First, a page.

Rates of elevated ALT levels in individual Phase III trials have been included in Table 4. When Phase III trial data were pooled, overall ALT concentrations of >3 times, >5 times, and >10 times the ULN were noted in 7.2%, 2.4%, and 0.1% of solithromycin-treated patients versus 3.6%, 1.0%, and 0.2% of moxifloxacin-treated patients, respectively. As noted in Table 4, this effect was particularly pronounced in SOLITAIRE-IV. In SOLITAIRE-ORAL, most peak ALT levels were seen at 4 days of treatment (when liver function testing was first performed), with about 30% occurring after treatment completion (between days 6 and 15).77 In contrast, half of ALT peak levels were seen within 5 days of treatment initiation and half between days 6 and 15 in SOLITAIRE-IV.78 Two of these patients discontinued therapy prematurely due to transaminitis.
Importantly, substantial proportions of patients enrolled in the ongoing NASH and now-terminated COPD studies described above experienced hepatotoxicity, including 3 (75%) of 4 COPD and 1 (17%) of 6 NASH patients.61 Hepatotoxic effects observed in patients with COPD included elevated values of multiple liver function tests (n = 1), including ALT levels of up to >10 times the ULN, with mild icterus and pruritus; a peak ALT concentration of 7.3 times the ULN (n = 1); and a peak ALT level of 4.1 times the ULN (n = 1). In the NASH study, 1 patient experienced an ALT elevation of 4.5 times the ULN. Importantly, these studies involved significantly higher exposure to solithromycin than in the CABP trials76,77,78 (28 days of treatment in the COPD trial87 and 13 weeks in the NASH trial82).
Dosing and administration
Solithromycin has been studied in i.v. and oral formulations. The Phase III data presented herein support the use of oral or i.v.-to-oral solithromycin regimens at the discretion of the provider as an effective treatment for CABP.77,78 Oral regimens, including i.v.-to-oral, used an oral loading dose of 800 mg on day 1 of oral therapy, with lower maintenance doses of 400 mg on subsequent days (with the loading dose given to patients transitioning from i.v. to oral administration), based on the nonlinear pharmacokinetics demonstrated in Phase I studies and reported autoinhibition of metabolism.63,70 However, it was proposed that use of an oral loading dose in i.v.-to-oral regimens is unnecessary for effective therapy and may have increased toxicity.61 I.V. regimens consist of 400 mg once daily without a loading dose. The duration of therapy in clinical trials ranged from 5 to 7 days based on patients’ severity of illness. Administration of solithromycin in a fed or fasted state does not appear to have significant impact on oral bioavailability.63 Solithromycin for injection is administered over 60 minutes after dilution with 0.45% or 0.9% sodium chloride injection or lactated Ringer’s injection.61 Solithromycin elimination occurs primarily through hepatic transformation and excretion in the feces, and administration in mild, moderate, and severe hepatic dysfunction without dose adjustment did not appear to have a significant impact on solithromycin exposure or the rate of adverse events.61,70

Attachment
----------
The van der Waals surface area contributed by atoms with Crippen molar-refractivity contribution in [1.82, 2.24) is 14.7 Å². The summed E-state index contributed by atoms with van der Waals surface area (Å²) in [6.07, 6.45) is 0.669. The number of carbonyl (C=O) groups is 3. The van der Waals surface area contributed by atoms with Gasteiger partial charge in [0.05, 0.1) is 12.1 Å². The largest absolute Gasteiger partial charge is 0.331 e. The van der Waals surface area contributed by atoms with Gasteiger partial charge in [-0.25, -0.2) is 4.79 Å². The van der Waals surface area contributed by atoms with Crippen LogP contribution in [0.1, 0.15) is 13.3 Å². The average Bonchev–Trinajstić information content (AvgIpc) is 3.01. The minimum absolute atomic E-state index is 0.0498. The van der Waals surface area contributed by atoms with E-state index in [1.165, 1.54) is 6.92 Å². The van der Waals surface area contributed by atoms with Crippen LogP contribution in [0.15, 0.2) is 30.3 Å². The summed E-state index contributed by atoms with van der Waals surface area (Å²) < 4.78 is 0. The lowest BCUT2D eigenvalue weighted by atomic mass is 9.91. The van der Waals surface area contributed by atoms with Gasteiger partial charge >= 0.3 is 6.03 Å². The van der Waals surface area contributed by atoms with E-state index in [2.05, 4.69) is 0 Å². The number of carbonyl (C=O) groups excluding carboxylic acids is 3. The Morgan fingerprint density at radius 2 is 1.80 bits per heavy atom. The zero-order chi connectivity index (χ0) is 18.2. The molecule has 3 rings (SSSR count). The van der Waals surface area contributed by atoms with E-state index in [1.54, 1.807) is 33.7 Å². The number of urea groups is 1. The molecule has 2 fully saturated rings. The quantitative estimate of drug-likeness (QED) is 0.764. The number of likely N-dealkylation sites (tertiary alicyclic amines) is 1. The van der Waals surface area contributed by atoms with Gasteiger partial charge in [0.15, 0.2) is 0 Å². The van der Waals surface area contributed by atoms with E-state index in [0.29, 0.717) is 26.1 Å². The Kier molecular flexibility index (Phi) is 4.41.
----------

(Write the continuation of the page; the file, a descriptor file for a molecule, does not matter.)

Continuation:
Current regulatory status
The FDA Antimicrobial Drugs Advisory Committee reviewed the new drug application (NDA) for solithromycin on November 4, 2016.61 The committee unanimously agreed that solithromycin was an effective treatment for CABP but stated that the risk of hepatotoxicity had not yet been adequately characterized. Ultimately, by a 7–6 decision, the committee recommended that the NDA for solithromycin be approved, with recommendations (1) to add a warning against use for longer than 7 days in duration, (2) to eliminate the oral loading dose in patients transitioning from i.v. to oral therapy, and (3) to carefully select patients receiving solithromycin to avoid the possibility of increased exposure through renal dysfunction or drug–drug interactions.
On December 29, 2016, Cempra—the manufacturer of solithromycin—announced that FDA had issued a complete response letter stating that the NDA was not approvable in its current form.90 FDA noted that the risk of hepatotoxicity had not yet been adequately characterized and recommended a comparative study of patients with CABP to include approximately 9,000 patients exposed to solithromycin in order to exclude drug-induced liver injury events occurring at a rate of 1 in 3,000 with 95% probability. Further, FDA noted deficiencies in both of the solithromycin manufacturing facilities.
Place in therapy
Solithromycin’s efficacy, simple dosing, and short treatment duration make it an attractive option for CABP. Considering the rising rate of macrolide resistance in CABP-causing pathogens, particularly atypical bacteria, and its broad range of activity in these organisms, solithromycin has the potential to take on a primary role in the empirical treatment of CABP.15–20 However, significant safety concerns with solithromycin have tempered this enthusiasm. In preapproval clinical trials, the first ketolide, telithromycin, caused mild-to-moderate increases in ALT at a higher frequency in treatment groups relative to comparator agents.91–97 After telithromycin’s commercial launch, a number of reports of hepatotoxicity, including 3 cases of serious liver injury, 1 of which resulted in death, led FDA to issue warnings about liver toxicity with the drug’s use, a restricted indication,98 and a boxed warning. It seems unlikely that solithromycin, even if approved, would be widely adopted for the treatment of CABP in the absence of compelling, large-scale safety data. As solithromycin is not approved, no information is available on the proposed cost of therapy.
Other uses of solithromycin, such as for the treatment of gonococcal disease, NASH, and pediatric CABP, warrant consideration, as the toxicity profile may vary significantly in these populations. In addition, Cempra has announced the development of an ophthalmic formulation of solithromycin, which may have utility in the treatment of ocular diseases caused by susceptible pathogens while avoiding systemic toxicity.90,99
Solithromycin is a novel ketolide antibiotic developed for the treatment of CABP; however, concerns related to hepatotoxicity have put its ultimate approval and marketing in doubt.
Dr. Aitken serves on advisory boards for Cempra, Theravance, Allergan, and Astellas Pharma and on the speaker’s bureau for Merck. The authors have declared no other potential conflicts of interest.